The government of Kazakhstan reeled in 652 million Kazakhstani tenge ($1.5 million) in revenue from Bitcoin Miners in Q1 2022. This figure ran significantly below expectations, largely due to the government shutdown of mining firms across the country starting late last year.
Mining in Kazakhstan
According to a report from Kazakhstan’s State Revenue Committee of the Ministry of Finance on Monday, Bitcoin mining fees poured in from across 12 areas of the country. However, the major payers of those fees included just three companies: AISolutions, Agro Energy, and BCD Company.
In Kazakhstan, Bitcoin miners are required to pay energy fees to the state as part of legislation introduced on January 1st of 2022. On the 20th day of the last month of each quarter, miners must pay exactly 1 tenge ($0.0024) for every kilowatt-hour of electrical energy spent. As the committee reminds readers, an increase to this rate is currently being debated in parliament.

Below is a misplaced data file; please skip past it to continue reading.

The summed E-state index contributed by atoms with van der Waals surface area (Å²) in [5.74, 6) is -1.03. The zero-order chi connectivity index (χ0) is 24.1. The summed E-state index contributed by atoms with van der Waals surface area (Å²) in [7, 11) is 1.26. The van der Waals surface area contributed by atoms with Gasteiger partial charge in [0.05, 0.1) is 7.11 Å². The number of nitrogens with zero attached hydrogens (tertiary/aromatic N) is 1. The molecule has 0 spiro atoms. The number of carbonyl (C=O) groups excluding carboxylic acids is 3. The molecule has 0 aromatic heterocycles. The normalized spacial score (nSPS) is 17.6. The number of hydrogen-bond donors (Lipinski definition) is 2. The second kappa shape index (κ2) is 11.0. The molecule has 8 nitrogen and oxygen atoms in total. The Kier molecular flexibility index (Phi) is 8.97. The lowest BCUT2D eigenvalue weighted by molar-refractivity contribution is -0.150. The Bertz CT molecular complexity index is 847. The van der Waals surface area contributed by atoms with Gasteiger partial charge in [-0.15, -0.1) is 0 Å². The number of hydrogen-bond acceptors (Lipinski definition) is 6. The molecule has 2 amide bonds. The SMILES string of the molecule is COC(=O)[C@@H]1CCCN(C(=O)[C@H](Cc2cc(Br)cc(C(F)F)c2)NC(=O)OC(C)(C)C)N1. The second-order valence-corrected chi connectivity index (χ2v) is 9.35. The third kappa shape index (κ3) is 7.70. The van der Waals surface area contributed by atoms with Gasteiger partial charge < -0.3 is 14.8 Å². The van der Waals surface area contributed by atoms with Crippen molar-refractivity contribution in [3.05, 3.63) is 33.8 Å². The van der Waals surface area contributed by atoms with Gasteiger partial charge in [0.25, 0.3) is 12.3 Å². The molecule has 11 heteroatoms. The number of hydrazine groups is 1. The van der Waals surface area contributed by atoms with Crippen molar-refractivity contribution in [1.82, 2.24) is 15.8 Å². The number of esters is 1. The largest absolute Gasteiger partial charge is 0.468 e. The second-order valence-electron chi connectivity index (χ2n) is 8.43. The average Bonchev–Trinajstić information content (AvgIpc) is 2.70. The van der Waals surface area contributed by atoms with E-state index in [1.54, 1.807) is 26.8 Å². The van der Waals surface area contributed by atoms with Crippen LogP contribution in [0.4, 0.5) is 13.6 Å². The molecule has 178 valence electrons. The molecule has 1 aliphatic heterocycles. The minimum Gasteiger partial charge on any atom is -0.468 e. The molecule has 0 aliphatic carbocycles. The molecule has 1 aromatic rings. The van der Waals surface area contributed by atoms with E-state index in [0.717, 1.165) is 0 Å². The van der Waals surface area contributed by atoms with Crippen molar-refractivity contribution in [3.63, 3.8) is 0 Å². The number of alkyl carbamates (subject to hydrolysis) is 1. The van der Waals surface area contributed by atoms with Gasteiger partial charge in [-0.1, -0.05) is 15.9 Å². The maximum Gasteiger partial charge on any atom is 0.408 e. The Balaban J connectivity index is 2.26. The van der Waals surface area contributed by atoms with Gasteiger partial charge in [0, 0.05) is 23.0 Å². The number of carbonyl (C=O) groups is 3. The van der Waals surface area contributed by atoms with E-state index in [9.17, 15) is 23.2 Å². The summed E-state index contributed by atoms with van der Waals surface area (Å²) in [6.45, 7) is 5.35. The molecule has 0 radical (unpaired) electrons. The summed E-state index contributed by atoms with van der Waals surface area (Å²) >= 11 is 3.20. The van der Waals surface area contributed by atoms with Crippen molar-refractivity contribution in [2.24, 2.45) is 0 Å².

The report notes, however, that the expected fees for Q1 were “not received by the budget,” as most mining businesses have been getting “disconnected from electricity” for over half a year now. The disconnections have reportedly been executed in the name of “energy security”, since mining appears to have strained the country’s electricity grid in the past, and may have possibly contributed to blackouts.
Though mining still consumes a tiny fraction of total global energy, a greatly outsized portion of the industry is located in Kazakhstan. The central-Asian country is home to under 19 million people, yet it accounts for 13.22% of the global hash rate according to recent figures – making it the third-largest Bitcoin mining hub.
As of March, the state had shut down 106 mining farms in the region. It is now considering an additional mining tax based on Bitcoin’s price so that the country’s budget will indirectly benefit from the asset’s price appreciation.
Miners VS Electrical Grids
Iran – another country hosting an outsized proportion of hash rate – is also cracking down on unlicensed mining operations within its borders. The country has faced similar blackout issues in the past and has responded with a seasonal mining strategy to ensure that miners don’t stress the grid when it is under peak demand.
Texas, on the other hand, has taken the counter-intuitive approach of inviting more miners to the state as a response to blackouts. Governor Greg Abbott believes that the mining industry will incentivize the development of more power generation facilities in the region, which can help stabilize its currently weak grid.